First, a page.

Buckeye, Colorado facts for kids
Buckeye is a farming and ranching unincorporated community in north central Larimer County, Colorado, United States. Bounded on the west by the 16,500-acre (67 km2) Roberts Ranch, the area includes Red Mountain Open Space to the north, Rawhide flats to the east, and extends south to Owl Canyon.
The tallest structure in the area is a grain silo on County Road 78. Extensive feed yards are visible behind the silo which have historically been used for the custom feeding of sheep.
In 1910, the Buckeye Land and Development Co., an Ohio-based company established its presence in Colorado, and provided a name for the widespread community. The Buckeye Ranch occupied several 640-acre (2.6 km2) sections. Buckeye trees, not typically seen in Colorado, grow in front of its former headquarters. In the 1800s, the Bristol-Minor stop on the Overland Trail stage coach line occupied buildings which later became part of the Buckeye Ranch.
In 1924, a Union Pacific line ran from Buckeye to Fort Collins for the purpose of shipping sheep and other livestock to stockyards in Denver. In the early 20th century, in addition to the railroad facilities, the community had a gas station and a school; the latter opened in 1925. The railroad line was abandoned in 1965, and at that time the tracks, bunkhouse and corrals were dismantled and removed. The railroad depot was relocated further south to its present location on County Road 17 and has been converted to a residence.
In 1926, the Buckeye School opened to students through 8th grade. A stable was located on the school grounds for the use of the students who arrived on horseback. The two teachers were housed in the basement apartment instead of living with a host family; the latter arrangement was more common in rural Larimer County. In 1960, during a consolidation period by Poudre R-1 School District, the Buckeye School was closed and local students were bused 12 miles (19 km) south to the Waverly School. After the closure, the District continued to allow community members to use the facilities as long as the building was maintained. In 1967, 26 local families and the 4-H Buckeye Buck-N-Ears Club organized and eventually purchased the property, renaming it the Buckeye Community Club. In June 2008, the Buckeye School was placed on the National Register of Historic Places and the Colorado State Register of Historic Properties.
The Civilian Conservation Corps established camp No. 809 in 1935, on the Munroe Ranch. In operation until 1940, academic and vocational classes were offered to the young men, ages 17 to 23, who enrolled in the work program. Soil conversation and erosion control were of primary importance for the 90,000 acres (360 km2) in the Buckeye and Boxelder drainage projects. The men planted 240,000 trees while the camp was active. The camp was sited near a source of alabaster, which was turned into various household and decorative items.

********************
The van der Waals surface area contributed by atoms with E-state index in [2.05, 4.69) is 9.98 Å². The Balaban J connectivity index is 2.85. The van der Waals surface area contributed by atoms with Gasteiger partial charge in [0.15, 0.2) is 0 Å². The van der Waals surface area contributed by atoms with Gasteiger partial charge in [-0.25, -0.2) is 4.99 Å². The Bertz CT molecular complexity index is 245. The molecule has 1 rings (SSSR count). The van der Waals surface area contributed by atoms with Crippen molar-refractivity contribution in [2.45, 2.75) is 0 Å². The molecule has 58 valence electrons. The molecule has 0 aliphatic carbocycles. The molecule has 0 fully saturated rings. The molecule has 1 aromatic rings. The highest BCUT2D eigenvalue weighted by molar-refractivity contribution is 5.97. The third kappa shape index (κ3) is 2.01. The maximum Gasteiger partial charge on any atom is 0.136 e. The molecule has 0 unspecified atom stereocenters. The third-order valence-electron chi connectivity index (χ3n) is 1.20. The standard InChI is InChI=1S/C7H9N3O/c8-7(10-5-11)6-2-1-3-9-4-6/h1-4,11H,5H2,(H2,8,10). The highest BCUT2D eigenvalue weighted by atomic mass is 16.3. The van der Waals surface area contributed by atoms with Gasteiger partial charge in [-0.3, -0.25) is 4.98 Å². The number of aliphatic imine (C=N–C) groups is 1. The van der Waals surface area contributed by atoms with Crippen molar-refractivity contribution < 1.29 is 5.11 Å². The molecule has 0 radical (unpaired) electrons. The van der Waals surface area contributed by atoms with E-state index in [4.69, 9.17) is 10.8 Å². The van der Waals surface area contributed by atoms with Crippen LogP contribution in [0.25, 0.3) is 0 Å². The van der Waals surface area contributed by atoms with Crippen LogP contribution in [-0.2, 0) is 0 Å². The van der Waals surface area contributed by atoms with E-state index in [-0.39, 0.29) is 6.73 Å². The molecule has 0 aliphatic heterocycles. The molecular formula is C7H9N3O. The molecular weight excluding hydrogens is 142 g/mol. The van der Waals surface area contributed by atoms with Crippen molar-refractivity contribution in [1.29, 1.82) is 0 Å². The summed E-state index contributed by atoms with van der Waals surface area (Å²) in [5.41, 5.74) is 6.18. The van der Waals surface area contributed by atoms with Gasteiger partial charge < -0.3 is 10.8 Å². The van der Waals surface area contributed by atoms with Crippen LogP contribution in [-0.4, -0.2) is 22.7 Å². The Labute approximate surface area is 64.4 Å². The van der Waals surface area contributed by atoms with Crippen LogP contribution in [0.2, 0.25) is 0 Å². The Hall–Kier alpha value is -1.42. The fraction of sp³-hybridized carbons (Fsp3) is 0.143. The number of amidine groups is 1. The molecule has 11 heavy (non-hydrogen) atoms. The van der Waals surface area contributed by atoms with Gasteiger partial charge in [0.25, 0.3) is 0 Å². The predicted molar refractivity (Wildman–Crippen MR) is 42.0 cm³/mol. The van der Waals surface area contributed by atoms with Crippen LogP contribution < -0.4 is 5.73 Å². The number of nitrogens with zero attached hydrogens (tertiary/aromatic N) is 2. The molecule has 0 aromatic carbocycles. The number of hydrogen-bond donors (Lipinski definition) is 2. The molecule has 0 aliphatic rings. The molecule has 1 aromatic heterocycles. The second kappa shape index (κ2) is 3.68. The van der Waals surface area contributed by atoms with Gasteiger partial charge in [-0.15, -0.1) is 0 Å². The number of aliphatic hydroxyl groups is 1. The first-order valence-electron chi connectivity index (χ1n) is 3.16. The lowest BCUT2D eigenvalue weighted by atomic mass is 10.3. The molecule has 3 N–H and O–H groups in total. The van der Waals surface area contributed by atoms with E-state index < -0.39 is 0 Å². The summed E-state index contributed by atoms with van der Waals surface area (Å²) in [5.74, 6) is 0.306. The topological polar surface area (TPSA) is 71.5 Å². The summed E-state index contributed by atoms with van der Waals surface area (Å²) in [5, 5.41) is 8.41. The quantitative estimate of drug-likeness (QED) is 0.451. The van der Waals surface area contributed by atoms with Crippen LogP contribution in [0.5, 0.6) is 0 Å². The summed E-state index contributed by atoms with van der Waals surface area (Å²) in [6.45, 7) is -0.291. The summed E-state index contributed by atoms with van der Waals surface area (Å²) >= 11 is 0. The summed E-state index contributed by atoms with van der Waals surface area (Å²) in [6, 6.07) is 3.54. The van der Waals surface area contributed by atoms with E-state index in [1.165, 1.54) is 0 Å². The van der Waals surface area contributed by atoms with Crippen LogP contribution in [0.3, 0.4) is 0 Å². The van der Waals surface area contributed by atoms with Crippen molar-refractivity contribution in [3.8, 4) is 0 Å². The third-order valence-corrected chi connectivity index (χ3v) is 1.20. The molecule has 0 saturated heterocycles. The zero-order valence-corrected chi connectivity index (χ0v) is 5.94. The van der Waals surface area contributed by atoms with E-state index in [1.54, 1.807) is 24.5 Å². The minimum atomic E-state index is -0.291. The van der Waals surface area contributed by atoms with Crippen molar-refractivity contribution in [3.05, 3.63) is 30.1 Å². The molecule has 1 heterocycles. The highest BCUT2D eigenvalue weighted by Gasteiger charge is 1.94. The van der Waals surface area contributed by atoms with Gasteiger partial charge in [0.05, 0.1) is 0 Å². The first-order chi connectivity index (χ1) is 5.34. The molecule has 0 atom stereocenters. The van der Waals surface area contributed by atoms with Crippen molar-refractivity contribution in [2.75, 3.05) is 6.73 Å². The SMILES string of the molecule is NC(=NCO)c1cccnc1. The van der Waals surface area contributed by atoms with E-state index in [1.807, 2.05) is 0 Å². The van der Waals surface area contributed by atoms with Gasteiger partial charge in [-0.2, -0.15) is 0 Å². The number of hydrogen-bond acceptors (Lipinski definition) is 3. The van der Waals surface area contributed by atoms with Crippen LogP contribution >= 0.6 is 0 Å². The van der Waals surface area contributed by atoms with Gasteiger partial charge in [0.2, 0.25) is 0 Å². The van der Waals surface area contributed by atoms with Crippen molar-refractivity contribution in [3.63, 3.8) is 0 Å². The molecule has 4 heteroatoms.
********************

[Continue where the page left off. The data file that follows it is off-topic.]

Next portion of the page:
The North Poudre Irrigation Company supplies water to local agricultural operations through the Park Creek Reservoir, located on CR 80.
Ranching and Conservation
After the Homestead Act was enacted in 1862, Martin Calloway became one of the first homesteaders of Buckeye, settling the area which would later become the Munroe Ranch. With his wife, Calloway improved his acreage; he was the first to irrigate from Boxelder Creek. The hay was cut and hauled by oxen to Cheyenne, approximately 35 miles (56 km) away, where he traded it for household necessities. By the 1870s his ranch had become profitable through the addition of sheep. The ranch was sold to the Greenacre brothers in 1909.
In 1917 Ida and Clarence Munroe purchased the land from the Greenacres, which in 1914 was approximately 8,500 acres (34 km2). Government permits had recently been made available to graze livestock on federal land, which allowed ranchers to move cattle in the spring into the mountains, returning the herds in the fall to overwinter on the plains. In 1921, the Munroes had expanded their operation to include 3,200 head of sheep, and profits were used to purchase other smaller ranches. An acre could be purchased for as little as $2.50. By the 1940s, the Munroe ranch was 20,000 acres (81 km2).
In 1960, their son Edward Munroe, drove the last herd of sheep down Poudre Canyon from summer grazing on the Mummy Range. The ranch later became known as the Red Mountain Ranch, and in 2004, the ranch was part of 15,500 acres (63 km2) acquired by Larimer County and converted to open space as part of the Laramie Foothills Open Lands 2001 Master Plan. The open space is accessible to the public from March through December.
To the west lies the Roberts Ranch, founded in 1874 also under the Homestead Act. The ranch, which occupies 16,500 acres (67 km2), is in various conservation easements, but is not accessible to the public. The Roberts family, which has owned the property continuously since the land grant, continues a cow/calf operation. The Conservation easements protect numerous archeological sites and natural resources from development.
By 2006, other area ranchers had shielded an additional 1,000 acres (4.0 km2) from development by partnering with the Larimer County Open Lands program and Legacy Land trust.